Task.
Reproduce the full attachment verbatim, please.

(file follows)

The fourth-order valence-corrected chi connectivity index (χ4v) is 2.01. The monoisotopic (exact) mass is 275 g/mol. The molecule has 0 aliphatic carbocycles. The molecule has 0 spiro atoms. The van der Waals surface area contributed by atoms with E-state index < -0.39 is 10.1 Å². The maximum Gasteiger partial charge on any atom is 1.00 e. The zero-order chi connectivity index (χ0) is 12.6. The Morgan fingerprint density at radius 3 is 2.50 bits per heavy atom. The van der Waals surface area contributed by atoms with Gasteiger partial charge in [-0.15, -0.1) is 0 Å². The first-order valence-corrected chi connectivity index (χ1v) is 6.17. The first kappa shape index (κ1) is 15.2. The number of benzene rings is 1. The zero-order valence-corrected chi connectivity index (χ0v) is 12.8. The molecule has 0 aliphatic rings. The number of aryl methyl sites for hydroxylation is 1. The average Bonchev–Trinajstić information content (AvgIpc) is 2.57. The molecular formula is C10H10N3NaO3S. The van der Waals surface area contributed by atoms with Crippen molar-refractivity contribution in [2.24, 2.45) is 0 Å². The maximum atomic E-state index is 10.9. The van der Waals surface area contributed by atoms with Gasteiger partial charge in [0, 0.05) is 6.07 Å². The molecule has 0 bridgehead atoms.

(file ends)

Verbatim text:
The fourth-order valence-corrected chi connectivity index (χ4v) is 2.01. The monoisotopic (exact) mass is 275 g/mol. The molecule has 0 aliphatic carbocycles. The molecule has 0 spiro atoms. The van der Waals surface area contributed by atoms with E-state index < -0.39 is 10.1 Å². The maximum Gasteiger partial charge on any atom is 1.00 e. The zero-order chi connectivity index (χ0) is 12.6. The Morgan fingerprint density at radius 3 is 2.50 bits per heavy atom. The van der Waals surface area contributed by atoms with Gasteiger partial charge in [-0.15, -0.1) is 0 Å². The first-order valence-corrected chi connectivity index (χ1v) is 6.17. The first kappa shape index (κ1) is 15.2. The number of benzene rings is 1. The zero-order valence-corrected chi connectivity index (χ0v) is 12.8. The molecule has 0 aliphatic rings. The number of aryl methyl sites for hydroxylation is 1. The average Bonchev–Trinajstić information content (AvgIpc) is 2.57. The molecular formula is C10H10N3NaO3S. The van der Waals surface area contributed by atoms with Crippen molar-refractivity contribution in [2.24, 2.45) is 0 Å². The maximum atomic E-state index is 10.9. The van der Waals surface area contributed by atoms with Gasteiger partial charge in [0, 0.05) is 6.07 Å². The molecule has 0 bridgehead atoms.